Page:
29 Oct 2020 21:18 IST

Don’t let fear and desire sink your leadership

Leaders who use fear to inspire performance or the reward-based system may not see the results they want

It seems like it’s election time all over the world. Trump faces Biden in the upcoming US elections. And here in India, several States are either going into elections or gearing up for it. With elections come power games — games that play on two deep-seated human tendencies. One outstanding book that I would recommend all aspiring business leaders to read is I Am That — a collection of talks by Nisargadatta Maharaj. He was an ordinary bania (shopkeeper) but blessed with what could only be described as divine wisdom and insight.

In one of his conversations, he speaks of life being like a river that freely flows. But one bank of the river is fear, the other is desire. If we attempt to hold onto either bank, that’s when our lives become a Sisyphean struggle. But if we let go and allow ourselves to flow with life then it is much more loving, joyful, and peaceful. Business leaders often get caught up in playing games with power and desire. They become cheap tools that leaders use to intimidate their teams and purchase performance. In the long run, these tools fail.

Fear vs love

I often ask audiences I work with what is the opposite of love. Most respond by saying ‘hate.’ But the real opposite of love is fear. Think back to all the situations of hate we have known of — Hitler supervising the slaughter of over six million Jews. He didn’t hate them — he feared them. The Kauravas didn’t hate the Pandavas — they feared them — that they would be more powerful, more loved. Every racist act is an act of fear, not hate. Every Hindu-Muslim riot again has ‘fear’ at its root. It’s a powerful and destructive emotion. For a weak leader, it is a tempting path to take.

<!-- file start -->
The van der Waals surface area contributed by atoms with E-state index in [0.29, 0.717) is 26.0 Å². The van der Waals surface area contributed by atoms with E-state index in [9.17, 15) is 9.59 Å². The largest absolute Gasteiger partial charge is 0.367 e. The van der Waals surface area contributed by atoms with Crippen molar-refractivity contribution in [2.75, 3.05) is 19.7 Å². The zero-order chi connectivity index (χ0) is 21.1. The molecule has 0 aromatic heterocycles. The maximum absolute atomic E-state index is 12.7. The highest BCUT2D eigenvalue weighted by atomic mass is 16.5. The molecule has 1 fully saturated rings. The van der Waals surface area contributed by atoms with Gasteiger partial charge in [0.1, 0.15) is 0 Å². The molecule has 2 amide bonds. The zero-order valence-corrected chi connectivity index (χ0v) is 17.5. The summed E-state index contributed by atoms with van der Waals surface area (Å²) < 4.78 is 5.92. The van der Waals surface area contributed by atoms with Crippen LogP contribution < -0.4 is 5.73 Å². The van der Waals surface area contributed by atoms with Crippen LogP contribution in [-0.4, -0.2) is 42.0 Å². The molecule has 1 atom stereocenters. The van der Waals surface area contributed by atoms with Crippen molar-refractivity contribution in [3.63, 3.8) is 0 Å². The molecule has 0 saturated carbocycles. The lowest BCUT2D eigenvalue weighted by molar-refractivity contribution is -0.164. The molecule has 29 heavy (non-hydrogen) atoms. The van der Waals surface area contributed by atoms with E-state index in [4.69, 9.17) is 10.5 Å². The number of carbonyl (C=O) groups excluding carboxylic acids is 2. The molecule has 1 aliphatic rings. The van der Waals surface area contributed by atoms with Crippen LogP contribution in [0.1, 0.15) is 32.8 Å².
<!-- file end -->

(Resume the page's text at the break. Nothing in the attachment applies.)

Most business leaders instinctively use fear to drive their teams in the pursuit of business goals and when pushing for achievement. “If you don’t do this, then…” seems to be the often expressed and implied threat that bosses tend to default to. This is especially true in a crisis. We see Trump playing this card to the hilt.

“If Biden wins, you will have a communist America.”

“If Biden wins, you will have immigrants overrunning America.”

Each day he comes up with newer ways of igniting and fanning the flames of fear. Part of this comes from his business background, where he used fear as his primary weapon, epitomised in his notorious line from his reality show, “You’re fired.” In India, much of the government apparatus survives on creating fear and ensuring it stays the dominant emotion — whether it is subjugating a whole State and imprisoning its political leaders for months on end or ensuring a compliant bureaucracy and judiciary. Much of India stays quiet, again, because of the same stranglehold of fear.

As business leaders, we have to question whether this works. We quickly realise that a leader who depends on fear to get things done is not a leader at all. It is hardly a leadership trait to use threats, the withdrawal of perceived perks and benefits, a transfer, a termination, as a means to motivate and drive results. This often leads to immediate and short-term gains or compliance and could perhaps explain why it is so widely resorted to. But it burns more than it builds in the long run.

In the movie ‘Ford v Ferrari,’ we see Henry Ford II, played by Tracy Letts, tell all the workers to walk home. “While you're walking, I want you to ruminate. Man comes to my office with an idea, that man keeps his job. Rest of you, second-best losers... stay home. You don't belong at Ford.” Classic fear-centred leadership style. Contrast that with Carrol Shelby’s character, played by Matt Damon, and his way of managing and leading Ken Miles (Christian Bale). Shelby motivates Miles by only appealing to his love of driving, to his passion for the ‘perfect lap’. Truly high-quality talent is rarely motivated by fear — they couldn’t care less if you fired them.